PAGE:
Chris Poindexter

It’s hard to believe gold was actually down on the week, starting out in the $1,730 range and ending the week at $1,723 an ounce. 

It was a wild ride with gold hitting a low of $1,716.50 on Monday and a high of $1,763.01 later in the week.  With that kind of a ride up it’s really no surprise to see a sharp drop on profit-taking late Friday. 

The factors facing gold next week are going to be the headwind of a strengthening U.S. economy and dollar, balanced out by a new round of concern surrounding Greece. 

This time Athens is back in the news as negotiations with international creditors on yet another bailout stalled on the question of labor reforms.  The creditors still want austerity measures applied to wages and pensions; the Greek government, still able to detect a distant whiff of teargas left over from the last round of riots, is somewhat hesitant to agree on that point and it’s not clear if they could deliver if they did. 

The problem for Greece is the timing of the bond payment, which is due March 20, just before the general elections in April.  If the Greek government caves on labor reforms, it will almost certainly be voted out two months from now.  Rock, meet hard place. 

My question is how long can the European Union let the situation with Greece stagger on?  The entire Euro-zone is being dragged down by a country the size of Colorado.  It’s absolutely crazy that the European Central Bank has already purchased 219 billion euros of Greek debt since 2010. 

Like an indulgent parent, the ECB just keeps shoveling cash to Greece which allows them to then keep being irresponsible with their national budget.  Now the Europeans are stuck in a classic management entrapment situation:  Do they pony up another 19 billion euros in March and hope Greece recovers enough to some day pay them back?  Or do they just write off a quarter billion euros and move along?  I know what I’d do, but it’s not my call.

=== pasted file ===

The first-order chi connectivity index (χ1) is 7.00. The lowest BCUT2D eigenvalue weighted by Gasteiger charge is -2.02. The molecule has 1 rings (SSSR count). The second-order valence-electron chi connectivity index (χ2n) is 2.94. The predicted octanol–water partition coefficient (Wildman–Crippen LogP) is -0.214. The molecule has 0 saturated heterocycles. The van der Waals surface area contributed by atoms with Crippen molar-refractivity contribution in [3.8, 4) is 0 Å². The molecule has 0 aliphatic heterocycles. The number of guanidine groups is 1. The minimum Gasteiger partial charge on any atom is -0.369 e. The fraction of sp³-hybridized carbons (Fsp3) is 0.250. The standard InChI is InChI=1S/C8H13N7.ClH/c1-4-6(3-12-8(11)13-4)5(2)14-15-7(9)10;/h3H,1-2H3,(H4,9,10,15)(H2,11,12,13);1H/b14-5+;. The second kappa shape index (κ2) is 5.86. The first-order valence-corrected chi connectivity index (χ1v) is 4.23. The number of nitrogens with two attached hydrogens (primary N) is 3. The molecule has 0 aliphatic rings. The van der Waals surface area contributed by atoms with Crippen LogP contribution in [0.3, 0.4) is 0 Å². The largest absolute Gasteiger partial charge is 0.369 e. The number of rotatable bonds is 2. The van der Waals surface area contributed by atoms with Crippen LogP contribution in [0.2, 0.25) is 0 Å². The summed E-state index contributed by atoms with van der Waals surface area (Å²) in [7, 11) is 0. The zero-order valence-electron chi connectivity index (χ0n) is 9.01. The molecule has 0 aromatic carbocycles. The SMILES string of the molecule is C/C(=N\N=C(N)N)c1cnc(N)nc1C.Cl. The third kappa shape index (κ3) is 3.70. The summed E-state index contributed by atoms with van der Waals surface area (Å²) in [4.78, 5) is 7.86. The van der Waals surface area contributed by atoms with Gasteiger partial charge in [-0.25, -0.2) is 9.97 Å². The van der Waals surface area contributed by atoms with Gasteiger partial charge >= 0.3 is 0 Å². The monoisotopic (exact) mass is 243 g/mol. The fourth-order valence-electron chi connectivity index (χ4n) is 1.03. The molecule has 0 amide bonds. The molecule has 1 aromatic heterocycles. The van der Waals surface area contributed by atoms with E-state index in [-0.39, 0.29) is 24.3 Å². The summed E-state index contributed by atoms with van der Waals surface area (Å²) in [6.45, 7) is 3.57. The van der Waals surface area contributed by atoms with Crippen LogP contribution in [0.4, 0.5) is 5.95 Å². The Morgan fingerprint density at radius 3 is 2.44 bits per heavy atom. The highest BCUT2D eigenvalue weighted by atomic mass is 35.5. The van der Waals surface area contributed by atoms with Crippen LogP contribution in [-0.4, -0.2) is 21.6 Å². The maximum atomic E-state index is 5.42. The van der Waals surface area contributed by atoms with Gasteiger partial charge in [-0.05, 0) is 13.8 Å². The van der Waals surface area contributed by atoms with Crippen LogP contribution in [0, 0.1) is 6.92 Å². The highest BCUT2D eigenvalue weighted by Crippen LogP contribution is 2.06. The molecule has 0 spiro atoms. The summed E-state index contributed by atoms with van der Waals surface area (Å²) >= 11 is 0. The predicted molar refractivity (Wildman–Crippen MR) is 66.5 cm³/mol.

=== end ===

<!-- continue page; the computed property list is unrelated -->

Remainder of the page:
That’s the stage for gold trading this week.  Good news from the U.S. meets imminent disaster for Europe.  Expect another wild ride for precious metals this week, with the Greek government desperate to find a way to kick the can down the road until after April. 

In the absence of major news, I’m expecting gold prices to stay in the range between $1,710 and $1,750 but, if Greece defaults, then all the technical analysis goes out the window and we could see gold prices surge. 

Chris Poindexter, Senior Writer, National Gold Group, Inc


Chris Poindexter

Chris Poindexter is a senior writer for National Gold Group.